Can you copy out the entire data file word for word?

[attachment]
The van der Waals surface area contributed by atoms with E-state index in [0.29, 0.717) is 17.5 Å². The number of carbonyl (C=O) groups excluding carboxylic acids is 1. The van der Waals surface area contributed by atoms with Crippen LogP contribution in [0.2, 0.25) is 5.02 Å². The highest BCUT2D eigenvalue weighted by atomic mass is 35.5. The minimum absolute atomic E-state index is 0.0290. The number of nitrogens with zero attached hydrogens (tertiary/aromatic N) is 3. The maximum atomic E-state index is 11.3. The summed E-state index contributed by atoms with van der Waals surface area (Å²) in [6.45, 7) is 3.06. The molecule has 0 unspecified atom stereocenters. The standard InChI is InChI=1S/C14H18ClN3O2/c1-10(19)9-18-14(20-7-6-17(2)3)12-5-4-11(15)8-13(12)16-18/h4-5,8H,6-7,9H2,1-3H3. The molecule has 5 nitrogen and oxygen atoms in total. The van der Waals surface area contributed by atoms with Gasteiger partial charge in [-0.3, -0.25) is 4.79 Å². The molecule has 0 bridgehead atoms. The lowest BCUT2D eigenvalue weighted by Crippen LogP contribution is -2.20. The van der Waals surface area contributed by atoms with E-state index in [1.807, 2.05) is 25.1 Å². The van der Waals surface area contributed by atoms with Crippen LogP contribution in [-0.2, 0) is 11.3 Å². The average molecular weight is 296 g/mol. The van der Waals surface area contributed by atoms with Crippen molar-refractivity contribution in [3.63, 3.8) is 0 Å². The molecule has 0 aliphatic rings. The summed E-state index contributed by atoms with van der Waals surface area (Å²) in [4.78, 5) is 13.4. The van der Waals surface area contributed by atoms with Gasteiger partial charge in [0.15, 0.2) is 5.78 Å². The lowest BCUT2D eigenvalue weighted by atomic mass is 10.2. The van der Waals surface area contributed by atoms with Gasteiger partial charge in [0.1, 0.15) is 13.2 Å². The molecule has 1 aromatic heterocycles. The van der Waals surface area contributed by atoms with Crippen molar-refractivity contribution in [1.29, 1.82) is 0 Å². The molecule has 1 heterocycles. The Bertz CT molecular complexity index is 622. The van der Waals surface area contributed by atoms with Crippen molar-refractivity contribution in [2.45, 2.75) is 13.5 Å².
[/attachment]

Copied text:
The van der Waals surface area contributed by atoms with E-state index in [0.29, 0.717) is 17.5 Å². The number of carbonyl (C=O) groups excluding carboxylic acids is 1. The van der Waals surface area contributed by atoms with Crippen LogP contribution in [0.2, 0.25) is 5.02 Å². The highest BCUT2D eigenvalue weighted by atomic mass is 35.5. The minimum absolute atomic E-state index is 0.0290. The number of nitrogens with zero attached hydrogens (tertiary/aromatic N) is 3. The maximum atomic E-state index is 11.3. The summed E-state index contributed by atoms with van der Waals surface area (Å²) in [6.45, 7) is 3.06. The molecule has 0 unspecified atom stereocenters. The standard InChI is InChI=1S/C14H18ClN3O2/c1-10(19)9-18-14(20-7-6-17(2)3)12-5-4-11(15)8-13(12)16-18/h4-5,8H,6-7,9H2,1-3H3. The molecule has 5 nitrogen and oxygen atoms in total. The van der Waals surface area contributed by atoms with Gasteiger partial charge in [-0.3, -0.25) is 4.79 Å². The molecule has 0 bridgehead atoms. The lowest BCUT2D eigenvalue weighted by Crippen LogP contribution is -2.20. The van der Waals surface area contributed by atoms with E-state index in [1.807, 2.05) is 25.1 Å². The van der Waals surface area contributed by atoms with Crippen LogP contribution in [-0.2, 0) is 11.3 Å². The average molecular weight is 296 g/mol. The van der Waals surface area contributed by atoms with Crippen molar-refractivity contribution in [3.63, 3.8) is 0 Å². The molecule has 0 aliphatic rings. The summed E-state index contributed by atoms with van der Waals surface area (Å²) in [4.78, 5) is 13.4. The van der Waals surface area contributed by atoms with Gasteiger partial charge in [0.15, 0.2) is 5.78 Å². The lowest BCUT2D eigenvalue weighted by atomic mass is 10.2. The van der Waals surface area contributed by atoms with Gasteiger partial charge in [0.1, 0.15) is 13.2 Å². The molecule has 1 aromatic heterocycles. The van der Waals surface area contributed by atoms with Crippen molar-refractivity contribution in [1.29, 1.82) is 0 Å². The molecule has 1 heterocycles. The Bertz CT molecular complexity index is 622. The van der Waals surface area contributed by atoms with Crippen molar-refractivity contribution in [2.45, 2.75) is 13.5 Å².